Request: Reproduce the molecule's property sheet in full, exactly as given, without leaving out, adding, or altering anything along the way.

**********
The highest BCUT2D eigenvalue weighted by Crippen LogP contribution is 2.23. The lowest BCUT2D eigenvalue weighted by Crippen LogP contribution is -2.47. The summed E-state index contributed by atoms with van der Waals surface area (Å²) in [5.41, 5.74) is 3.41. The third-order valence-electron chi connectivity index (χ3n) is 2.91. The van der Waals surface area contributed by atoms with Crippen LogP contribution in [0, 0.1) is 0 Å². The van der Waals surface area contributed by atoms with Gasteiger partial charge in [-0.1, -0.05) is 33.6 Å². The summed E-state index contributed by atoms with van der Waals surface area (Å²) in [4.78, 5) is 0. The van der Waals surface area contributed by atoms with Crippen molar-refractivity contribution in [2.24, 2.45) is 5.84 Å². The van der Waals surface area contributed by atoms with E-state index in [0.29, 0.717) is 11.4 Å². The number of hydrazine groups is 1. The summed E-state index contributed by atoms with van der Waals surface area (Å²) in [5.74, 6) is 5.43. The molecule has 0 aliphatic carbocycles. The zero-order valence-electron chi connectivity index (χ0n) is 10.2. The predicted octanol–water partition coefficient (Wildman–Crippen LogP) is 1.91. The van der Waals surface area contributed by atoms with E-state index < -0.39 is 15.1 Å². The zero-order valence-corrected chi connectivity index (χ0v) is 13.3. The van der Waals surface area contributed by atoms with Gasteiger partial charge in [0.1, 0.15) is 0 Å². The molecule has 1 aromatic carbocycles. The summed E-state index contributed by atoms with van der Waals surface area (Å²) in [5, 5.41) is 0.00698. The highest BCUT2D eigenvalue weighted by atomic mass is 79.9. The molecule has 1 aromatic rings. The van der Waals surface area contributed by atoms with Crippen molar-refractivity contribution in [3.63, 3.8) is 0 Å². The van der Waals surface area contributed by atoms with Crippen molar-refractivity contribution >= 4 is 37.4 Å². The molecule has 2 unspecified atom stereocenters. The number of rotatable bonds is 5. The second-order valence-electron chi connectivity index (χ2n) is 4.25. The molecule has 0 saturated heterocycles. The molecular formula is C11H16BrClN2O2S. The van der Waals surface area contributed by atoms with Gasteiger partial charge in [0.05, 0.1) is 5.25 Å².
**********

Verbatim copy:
The highest BCUT2D eigenvalue weighted by Crippen LogP contribution is 2.23. The lowest BCUT2D eigenvalue weighted by Crippen LogP contribution is -2.47. The summed E-state index contributed by atoms with van der Waals surface area (Å²) in [5.41, 5.74) is 3.41. The third-order valence-electron chi connectivity index (χ3n) is 2.91. The van der Waals surface area contributed by atoms with Crippen LogP contribution in [0, 0.1) is 0 Å². The van der Waals surface area contributed by atoms with Gasteiger partial charge in [-0.1, -0.05) is 33.6 Å². The summed E-state index contributed by atoms with van der Waals surface area (Å²) in [4.78, 5) is 0. The van der Waals surface area contributed by atoms with Crippen molar-refractivity contribution in [2.24, 2.45) is 5.84 Å². The van der Waals surface area contributed by atoms with E-state index in [0.29, 0.717) is 11.4 Å². The number of hydrazine groups is 1. The summed E-state index contributed by atoms with van der Waals surface area (Å²) in [5.74, 6) is 5.43. The molecule has 0 aliphatic carbocycles. The zero-order valence-electron chi connectivity index (χ0n) is 10.2. The predicted octanol–water partition coefficient (Wildman–Crippen LogP) is 1.91. The van der Waals surface area contributed by atoms with E-state index < -0.39 is 15.1 Å². The zero-order valence-corrected chi connectivity index (χ0v) is 13.3. The van der Waals surface area contributed by atoms with Gasteiger partial charge in [0.1, 0.15) is 0 Å². The molecule has 1 aromatic carbocycles. The summed E-state index contributed by atoms with van der Waals surface area (Å²) in [5, 5.41) is 0.00698. The highest BCUT2D eigenvalue weighted by atomic mass is 79.9. The molecule has 1 aromatic rings. The van der Waals surface area contributed by atoms with Crippen molar-refractivity contribution in [3.63, 3.8) is 0 Å². The van der Waals surface area contributed by atoms with Crippen molar-refractivity contribution >= 4 is 37.4 Å². The molecule has 2 unspecified atom stereocenters. The number of rotatable bonds is 5. The second-order valence-electron chi connectivity index (χ2n) is 4.25. The molecule has 0 saturated heterocycles. The molecular formula is C11H16BrClN2O2S. The van der Waals surface area contributed by atoms with Gasteiger partial charge in [0.05, 0.1) is 5.25 Å².